Lady's insistence on her professional autonomy is such that she's stopped speaking to her sadistic, hated mother and kicked out her husband Karl, in favor of her "nonverbal" teenage son, Seth, the subject of her forthcoming memoir. Seth speaks via a combination of texts and American Sign Language, but isn't actually deaf or autistic. Instead, his silence is bookishly metaphorical. The grotesque quirk is something out of a Southern gothic novel by Carson McCullers or Charles Willeford, except that Seth is a creature of Los Angeles, whose bare feet Lady imagines black and sparkling "like the sidewalks of Hollywood Boulevard."
Lady hires Esther Shapiro, the novel's second narrator, to look after her younger son Devin so she can write. Esther is an aspiring artist from Berkeley who has taken the more spinsterish alias S Fowler. Her interest in the Daniels family is motivated by more than maternity: S is fixated on Lady's sister-in-law, the photographer Kit Daniels, who once made Lady's image famous as "Woman Number 17." S moves into a backyard cottage and immediately demonstrates an uncanny rapport with the youthful Seth, which builds to a flirtation right under Lady's nose, placing the two women in a subtle rivalry bordered on both sides by—in shoddy film noir terms—psychosexual craving. Actually, Lady and S come off as having almost too many skeletons in the closet for just a couple of characters. And there's more thematic balls in the air than the plot can juggle, so Woman No. 17 doesn't quite come off as being set in reality.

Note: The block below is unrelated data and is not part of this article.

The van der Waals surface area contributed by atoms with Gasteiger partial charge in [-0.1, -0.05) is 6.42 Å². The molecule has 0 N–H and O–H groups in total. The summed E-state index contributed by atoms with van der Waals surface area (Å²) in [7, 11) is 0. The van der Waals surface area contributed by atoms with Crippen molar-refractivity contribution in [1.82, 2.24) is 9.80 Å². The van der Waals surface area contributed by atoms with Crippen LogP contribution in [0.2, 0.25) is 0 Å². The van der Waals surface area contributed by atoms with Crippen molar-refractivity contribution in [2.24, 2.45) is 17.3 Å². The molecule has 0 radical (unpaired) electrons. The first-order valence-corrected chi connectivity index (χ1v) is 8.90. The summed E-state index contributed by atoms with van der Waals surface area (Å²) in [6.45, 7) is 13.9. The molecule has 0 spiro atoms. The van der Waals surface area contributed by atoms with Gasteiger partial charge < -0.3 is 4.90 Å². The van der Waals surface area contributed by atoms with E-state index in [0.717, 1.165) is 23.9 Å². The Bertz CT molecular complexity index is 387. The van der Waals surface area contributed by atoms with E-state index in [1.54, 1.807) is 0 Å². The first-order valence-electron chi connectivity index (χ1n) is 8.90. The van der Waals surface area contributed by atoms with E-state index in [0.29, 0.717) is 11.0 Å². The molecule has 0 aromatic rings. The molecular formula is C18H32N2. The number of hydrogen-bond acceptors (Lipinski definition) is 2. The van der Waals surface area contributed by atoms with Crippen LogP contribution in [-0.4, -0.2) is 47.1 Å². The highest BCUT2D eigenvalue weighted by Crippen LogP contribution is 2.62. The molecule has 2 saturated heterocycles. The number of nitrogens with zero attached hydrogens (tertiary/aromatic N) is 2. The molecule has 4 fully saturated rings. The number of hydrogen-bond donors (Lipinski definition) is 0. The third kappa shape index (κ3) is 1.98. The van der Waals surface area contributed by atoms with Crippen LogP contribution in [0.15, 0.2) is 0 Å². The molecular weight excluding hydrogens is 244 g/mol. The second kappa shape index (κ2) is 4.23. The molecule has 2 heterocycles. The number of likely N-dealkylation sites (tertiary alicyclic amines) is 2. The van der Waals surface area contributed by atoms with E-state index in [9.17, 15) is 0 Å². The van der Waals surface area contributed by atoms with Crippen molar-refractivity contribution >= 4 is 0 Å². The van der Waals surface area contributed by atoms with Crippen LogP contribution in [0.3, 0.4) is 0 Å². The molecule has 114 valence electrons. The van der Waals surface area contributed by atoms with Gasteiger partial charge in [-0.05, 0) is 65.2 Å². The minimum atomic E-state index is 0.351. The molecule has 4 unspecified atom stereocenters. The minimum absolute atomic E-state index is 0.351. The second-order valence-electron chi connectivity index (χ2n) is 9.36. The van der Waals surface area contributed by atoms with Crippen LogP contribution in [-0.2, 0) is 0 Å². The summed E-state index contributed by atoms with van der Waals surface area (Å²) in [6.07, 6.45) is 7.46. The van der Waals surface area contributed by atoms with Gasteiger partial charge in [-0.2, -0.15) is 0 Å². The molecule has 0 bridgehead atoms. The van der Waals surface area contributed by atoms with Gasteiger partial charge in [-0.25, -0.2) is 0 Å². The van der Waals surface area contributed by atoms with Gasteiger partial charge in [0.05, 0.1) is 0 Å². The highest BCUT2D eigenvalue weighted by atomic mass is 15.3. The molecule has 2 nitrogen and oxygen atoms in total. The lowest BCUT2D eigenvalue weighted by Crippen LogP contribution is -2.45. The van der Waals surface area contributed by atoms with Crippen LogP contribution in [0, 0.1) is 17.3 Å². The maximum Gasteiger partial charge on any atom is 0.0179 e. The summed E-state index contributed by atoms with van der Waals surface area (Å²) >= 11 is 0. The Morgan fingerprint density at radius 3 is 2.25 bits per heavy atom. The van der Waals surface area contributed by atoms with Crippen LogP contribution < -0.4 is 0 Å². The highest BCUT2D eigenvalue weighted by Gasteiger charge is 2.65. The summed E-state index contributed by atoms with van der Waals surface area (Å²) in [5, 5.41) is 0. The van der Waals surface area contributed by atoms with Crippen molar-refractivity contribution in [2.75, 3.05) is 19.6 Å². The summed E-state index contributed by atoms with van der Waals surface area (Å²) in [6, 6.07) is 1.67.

Then again, the state of California itself isn't quite set in reality, either. The region is more sharply tinted, it seems, than the rest of America. Yet, at the same time, it's permanently aspirational, a poolside Babylon flecked with doomed screenwriters, celebrity recluses, and ex-models, atmosphere thick with pollution and the absorbed fog of detective stories.
The West has supplanted the South as the setting for the most timely, broadly psychological American fiction being written. If the South is the country's scar tissue, California is its therapy couch. The issues being worked out in Woman No. 17, and other novels like The Girls and Claire Vaye Watkins's Gold Fame Citrus, are often more personal than political. Something about the West sets the human into sharp relief. More than generalized suburbia or a retro-New York embalmed with nostalgia, it's California that best characterizes contemporary America's literary output.